Teen Driver Fatalities Jumped in Early 2012


  • Teen Driver Study Picture

    Teen Driver Study Picture

    A new report found that teen driver deaths spiked in the first six months of 2012. | February 27, 2013

Just the Facts:
  • Teen driver fatalities were up 19 percent for the first six months of 2012 compared to the same period in 2011, according to a new study.
  • From 2011 to 2012 the number of fatalities among 16- and 17-year-old drivers increased from 202 to 240 during the six-month time frame.
  • Reasons for the upward trend, according to the association, include an increase in teen drivers on the road and the leveling off of benefits from graduated-licensing programs in many states.

WASHINGTON — A new study by the Governors Highway Safety Association shows that traffic fatalities among young teen drivers increased by 19 percent in the first half of 2012 compared to the same period in 2011.

If the association's data for the remainder of the year follow this trend, 2012 would be the second straight year of increases in teen driver deaths after eight years of declining fatalities.

Based on information collected from all U.S. states and the District of Columbia, the study found that the number of 16- and 17-year-olds killed in passenger vehicles climbed from 202 nationwide in the first six months of 2011 to 240 for the same period in 2012. Data for the full year will not be available until later in 2013, but the association said its preliminary findings signal that "the strong downward trend in 16- and 17-year-old driver deaths that was occurring in recent years has ended, and — in fact — may have reversed course."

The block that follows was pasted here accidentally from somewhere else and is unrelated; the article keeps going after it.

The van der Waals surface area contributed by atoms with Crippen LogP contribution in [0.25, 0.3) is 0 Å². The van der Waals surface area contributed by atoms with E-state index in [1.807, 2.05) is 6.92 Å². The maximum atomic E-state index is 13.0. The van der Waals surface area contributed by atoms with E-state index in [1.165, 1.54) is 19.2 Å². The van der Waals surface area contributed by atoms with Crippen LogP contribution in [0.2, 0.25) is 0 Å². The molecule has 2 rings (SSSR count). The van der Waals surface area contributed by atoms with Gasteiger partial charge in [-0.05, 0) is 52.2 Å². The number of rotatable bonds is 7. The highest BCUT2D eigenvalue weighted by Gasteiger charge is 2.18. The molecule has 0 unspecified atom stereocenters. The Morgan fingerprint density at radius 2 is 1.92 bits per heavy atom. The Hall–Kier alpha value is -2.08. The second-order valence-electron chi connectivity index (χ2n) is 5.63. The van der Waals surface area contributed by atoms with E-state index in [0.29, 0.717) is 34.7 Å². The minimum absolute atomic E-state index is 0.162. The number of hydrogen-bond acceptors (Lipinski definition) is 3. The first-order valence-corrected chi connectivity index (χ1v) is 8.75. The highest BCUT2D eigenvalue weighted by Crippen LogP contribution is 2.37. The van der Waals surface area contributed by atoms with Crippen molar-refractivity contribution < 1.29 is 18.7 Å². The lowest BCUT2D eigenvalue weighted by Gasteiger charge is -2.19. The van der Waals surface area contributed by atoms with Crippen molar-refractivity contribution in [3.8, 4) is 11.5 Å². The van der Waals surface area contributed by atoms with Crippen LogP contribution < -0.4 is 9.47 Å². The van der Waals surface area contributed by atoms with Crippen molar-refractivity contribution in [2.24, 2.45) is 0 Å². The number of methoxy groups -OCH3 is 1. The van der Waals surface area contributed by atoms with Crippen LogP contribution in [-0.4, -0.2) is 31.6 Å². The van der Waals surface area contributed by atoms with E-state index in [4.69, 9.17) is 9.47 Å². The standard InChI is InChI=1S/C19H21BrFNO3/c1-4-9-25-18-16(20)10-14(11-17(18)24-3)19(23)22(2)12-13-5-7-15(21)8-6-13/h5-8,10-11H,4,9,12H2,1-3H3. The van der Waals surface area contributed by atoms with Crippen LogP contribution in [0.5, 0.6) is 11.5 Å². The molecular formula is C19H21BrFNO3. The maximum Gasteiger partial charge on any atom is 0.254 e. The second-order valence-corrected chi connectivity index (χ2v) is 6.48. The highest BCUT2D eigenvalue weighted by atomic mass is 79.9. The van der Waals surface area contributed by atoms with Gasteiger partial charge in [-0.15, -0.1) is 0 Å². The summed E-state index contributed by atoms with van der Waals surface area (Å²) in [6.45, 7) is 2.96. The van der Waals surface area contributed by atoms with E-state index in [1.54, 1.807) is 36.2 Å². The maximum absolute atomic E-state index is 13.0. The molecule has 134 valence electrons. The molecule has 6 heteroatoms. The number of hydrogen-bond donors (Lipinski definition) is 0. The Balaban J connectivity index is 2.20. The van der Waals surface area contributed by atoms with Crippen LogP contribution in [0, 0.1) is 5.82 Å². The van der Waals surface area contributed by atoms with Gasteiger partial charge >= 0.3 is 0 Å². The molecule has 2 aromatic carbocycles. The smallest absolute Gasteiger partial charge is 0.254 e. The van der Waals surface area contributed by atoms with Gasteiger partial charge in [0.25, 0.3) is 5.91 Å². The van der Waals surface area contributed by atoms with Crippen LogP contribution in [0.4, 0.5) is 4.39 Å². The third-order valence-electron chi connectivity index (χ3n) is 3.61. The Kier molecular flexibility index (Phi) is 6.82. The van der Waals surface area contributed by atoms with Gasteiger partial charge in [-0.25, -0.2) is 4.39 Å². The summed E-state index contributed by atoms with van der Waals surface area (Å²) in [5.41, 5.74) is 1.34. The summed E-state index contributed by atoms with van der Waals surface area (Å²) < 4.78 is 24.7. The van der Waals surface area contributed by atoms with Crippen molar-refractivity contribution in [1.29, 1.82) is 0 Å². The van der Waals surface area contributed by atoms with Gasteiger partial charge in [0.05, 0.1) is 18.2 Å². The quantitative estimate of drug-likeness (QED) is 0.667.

According to the study, 25 states reported increased fatalities in this age group, 17 had decreases, while eight states and the District of Columbia reported no change from the prior year. In six states, deaths increased by more than five: Alabama, Arizona, Indiana, Kentucky, Louisiana, and Tennessee. The two states with the largest increases over 2011 were Indiana with 13 and Tennessee with 10.

Those are the statistics, but the question is, why are we seeing this jump in deaths among young drivers? Although analysts say it's difficult to know for certain, the association cites two likely factors: an increase in the number of teens on the road due to the improving U.S. economy, and the leveling off of initial benefits from graduated-licensing programs in a number of states.

Graduated-driver licensing, in which new drivers gradually gain more privileges as they build experience, may be one solution to the problem. The implementation of such programs is said to be at least partially responsible for significant decreases in teen fatalities from 2007-'10. The study suggests that expanding GDL and enforcing compliance could play an important part in recapturing that earlier trend.

Another recommendation is to improve basic driver-education programs, including the adoption of new curricula and testing procedures that have been developed and endorsed by the National Highway Traffic Safety Association (NHTSA). According to the study, five states adopted a new NHTSA driver-assessment tool in 2012, and others plan to do so in 2013.

In addition to updated training and testing methods, Barbara Harsha, executive director of the GHSA, cites the importance of involving parents in driver education.

"Parents have a huge responsibility to ensure safe teen driving behavior," she said. "States can facilitate this by providing innovative programs that bring parents and teens together around this issue."

Although the GHSA findings are not good news, the study's author, Dr. Allan Williams, former chief scientist at the Insurance Institute for Highway Safety, pointed out: "We are still at a much better place than we were 10 or even five years earlier. However, the goal is to strive toward zero deaths, so our aim would be that these deaths should go down every year."

Edmunds says: The new study reveals that work needs to be done to ensure adequate training for young drivers, and this, along with graduated licensing initiatives, may provide an opportunity to reverse this disturbing trend.

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